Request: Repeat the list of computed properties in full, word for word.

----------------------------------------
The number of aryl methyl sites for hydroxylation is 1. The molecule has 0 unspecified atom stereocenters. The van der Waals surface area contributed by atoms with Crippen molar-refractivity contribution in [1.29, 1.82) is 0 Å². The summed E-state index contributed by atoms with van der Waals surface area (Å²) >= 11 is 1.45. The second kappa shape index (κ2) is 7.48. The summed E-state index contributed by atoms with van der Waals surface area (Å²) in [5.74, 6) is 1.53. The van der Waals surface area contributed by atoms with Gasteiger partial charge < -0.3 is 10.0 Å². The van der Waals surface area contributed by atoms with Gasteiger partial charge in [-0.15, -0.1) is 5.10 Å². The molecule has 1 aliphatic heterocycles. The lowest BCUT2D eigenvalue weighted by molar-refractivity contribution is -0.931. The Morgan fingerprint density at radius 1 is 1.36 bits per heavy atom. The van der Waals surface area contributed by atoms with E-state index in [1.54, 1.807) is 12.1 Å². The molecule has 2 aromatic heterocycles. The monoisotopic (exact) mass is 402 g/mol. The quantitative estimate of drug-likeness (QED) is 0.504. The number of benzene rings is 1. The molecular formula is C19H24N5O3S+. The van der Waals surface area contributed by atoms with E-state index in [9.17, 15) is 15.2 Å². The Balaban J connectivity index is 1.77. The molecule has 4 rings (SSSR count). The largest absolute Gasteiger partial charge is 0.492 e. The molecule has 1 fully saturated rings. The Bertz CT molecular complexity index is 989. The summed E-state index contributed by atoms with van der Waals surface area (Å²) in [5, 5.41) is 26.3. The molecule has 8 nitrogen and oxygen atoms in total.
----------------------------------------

The number of aryl methyl sites for hydroxylation is 1. The molecule has 0 unspecified atom stereocenters. The van der Waals surface area contributed by atoms with Crippen molar-refractivity contribution in [1.29, 1.82) is 0 Å². The summed E-state index contributed by atoms with van der Waals surface area (Å²) >= 11 is 1.45. The second kappa shape index (κ2) is 7.48. The summed E-state index contributed by atoms with van der Waals surface area (Å²) in [5.74, 6) is 1.53. The van der Waals surface area contributed by atoms with Gasteiger partial charge < -0.3 is 10.0 Å². The van der Waals surface area contributed by atoms with Gasteiger partial charge in [-0.15, -0.1) is 5.10 Å². The molecule has 1 aliphatic heterocycles. The lowest BCUT2D eigenvalue weighted by molar-refractivity contribution is -0.931. The Morgan fingerprint density at radius 1 is 1.36 bits per heavy atom. The van der Waals surface area contributed by atoms with E-state index in [1.54, 1.807) is 12.1 Å². The molecule has 2 aromatic heterocycles. The monoisotopic (exact) mass is 402 g/mol. The quantitative estimate of drug-likeness (QED) is 0.504. The number of benzene rings is 1. The molecular formula is C19H24N5O3S+. The van der Waals surface area contributed by atoms with E-state index in [9.17, 15) is 15.2 Å². The Balaban J connectivity index is 1.77. The molecule has 4 rings (SSSR count). The largest absolute Gasteiger partial charge is 0.492 e. The molecule has 1 fully saturated rings. The Bertz CT molecular complexity index is 989. The summed E-state index contributed by atoms with van der Waals surface area (Å²) in [5, 5.41) is 26.3. The molecule has 8 nitrogen and oxygen atoms in total.